• Top! (= Great! / Amazing!)


Serbian teenagers, and now even older Serbs, use the word Smor (Smor meaning “boredom”) in a couple of situations.

#1 To express that something is boring:

  • Sutra moram da idem po dokumenta. (= I have to pick up all the documents tomorrow.)
  • E smor. (= So boring.)
Serbian dog bored, smor meaning
You can tell that someone else also knows the meaning.

#2 To express feelings for some entirely pointless situations

  • Umesto da završim posao za pola sata, sad moram da čekam šefa do ko zna kad. (= Instead of finishing the job in half an hour, now I have to wait for the boss for God knows how long.)
  • Koji smor. (= What a bummer.)


Iskuliraj (Iskuliraj meaning “Take a break” or “Relax”) is a Serbian slang term that can be used in different situations.

#1 As one of the main tips when telling someone to rest or not get upset

  • Previše obaveza danas, baš sam se umorila. (= I have too many obligations today; I’m exhausted. )
  • Pa iskuliraj malo. (= Well, take a break.)

#2 To tell someone that something they do or say annoys us.

  • Nije trebalo to da uradiš tako. (= You shouldn’t do that.)
  • Iskuliraj. (= Leave me alone.)


opušteno as a way of living
Opušteno is a state od mind.

Opušteno (Opušteno meaning “Relax”) is another expression that Serbian people use when telling someone not to feel upset or nervous about something.

  • Izvini, ne stižem danas da se vidimo, može sutra? (= Sorry, I can’t make it today to see you, maybe tomorrow?)
  • Opušteno, može sutra, ne brini. (= OK, tomorrow is fine, don’t worry.)

Disclaimer: It can also be used ironically when telling someone everything is fine, but we are not thrilled with their actions.

  • Izvini, ne stižem danas da se vidimo, može sutra? (= Sorry, I can’t make it today to see you, maybe tomorrow?)
  • Opušteno. (= OK.)

We assume that you can feel the difference. 🙂 To avoid such a tricky situation, it might be better to pick up a few tricks to ensure the perfect date!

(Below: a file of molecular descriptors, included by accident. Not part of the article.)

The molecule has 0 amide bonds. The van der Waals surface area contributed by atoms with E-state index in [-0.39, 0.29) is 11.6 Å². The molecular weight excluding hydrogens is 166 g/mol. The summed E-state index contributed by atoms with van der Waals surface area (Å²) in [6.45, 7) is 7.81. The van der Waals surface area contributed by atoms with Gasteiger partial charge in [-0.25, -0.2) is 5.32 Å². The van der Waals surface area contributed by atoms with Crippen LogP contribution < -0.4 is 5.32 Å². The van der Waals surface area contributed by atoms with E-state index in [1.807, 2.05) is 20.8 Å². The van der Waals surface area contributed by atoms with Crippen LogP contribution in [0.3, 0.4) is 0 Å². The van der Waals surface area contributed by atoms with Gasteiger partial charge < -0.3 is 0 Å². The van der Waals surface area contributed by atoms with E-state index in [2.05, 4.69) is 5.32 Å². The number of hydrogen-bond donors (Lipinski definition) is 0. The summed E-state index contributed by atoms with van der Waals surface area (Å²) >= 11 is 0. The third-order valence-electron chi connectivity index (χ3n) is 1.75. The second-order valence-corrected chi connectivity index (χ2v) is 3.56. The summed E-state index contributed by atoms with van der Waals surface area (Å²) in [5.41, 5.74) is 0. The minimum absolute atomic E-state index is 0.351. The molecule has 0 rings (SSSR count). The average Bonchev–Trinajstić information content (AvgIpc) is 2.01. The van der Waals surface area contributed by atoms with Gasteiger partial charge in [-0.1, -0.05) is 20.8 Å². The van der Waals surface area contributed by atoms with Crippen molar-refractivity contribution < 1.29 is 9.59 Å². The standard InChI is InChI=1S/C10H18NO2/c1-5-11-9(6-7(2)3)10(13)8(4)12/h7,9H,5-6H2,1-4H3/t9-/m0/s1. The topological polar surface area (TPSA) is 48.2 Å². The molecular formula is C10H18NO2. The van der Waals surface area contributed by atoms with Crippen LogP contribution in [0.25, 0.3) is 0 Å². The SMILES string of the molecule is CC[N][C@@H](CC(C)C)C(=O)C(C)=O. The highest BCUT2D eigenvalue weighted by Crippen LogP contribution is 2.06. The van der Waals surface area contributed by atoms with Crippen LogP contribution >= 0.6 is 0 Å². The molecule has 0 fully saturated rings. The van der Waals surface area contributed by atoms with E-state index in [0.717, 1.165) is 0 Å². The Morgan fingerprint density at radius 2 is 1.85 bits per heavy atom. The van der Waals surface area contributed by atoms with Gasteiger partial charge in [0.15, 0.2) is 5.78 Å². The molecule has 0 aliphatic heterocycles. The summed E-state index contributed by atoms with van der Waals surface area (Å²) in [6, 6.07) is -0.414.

Although Alo (Alo meaning “Hello“) can be the first word during a telephone conversation, when it comes to Serbian slang Alo! with all the exclamation mark usually indicates some warning. And this will be much clearer in the proper context:

  • Alo, šta to radiš?! (= Hey, what do you think you were doing?!)

Ma jok!

The favorite Serbian slang that is used when someone really fails in their judgment is Jok (Jok meaning is closest to english “Of course not” or “No way”) or, even more drastically Ma jok!

  • Zar on nije oduvek želeo da živi u Švedskoj? (= Hadn’t he always wanted to live in Sweden?)
  • Ma jok! (= Of course not!)

Ide gas

The newest and currently favorite slang phrase of Serbian youth when they want to show their enthusiasm during an event is Ide gas (Ide gas meaning “Let’s go” or “Come on”).

  • Sledeće nedelje se organizuju tri koncerta na Tašmajdanu! (= Three concerts are organized on Tasmajdan next week!)
  • Ide gas! (= Let’s gooo!)
Serbian concerts
Did you know that Serbia is famous for its festivals and parties?

And now, after all these Serbian slang terms…

You are ready to communicate like a real Serb!

If you want to practice these expressions with teachers who are native Serbian speakers and learn even more about Serbian slang, you can easily schedule your first Serbian online lesson. Of course, this is only a small segment of an exciting path that is learning the Serbian language.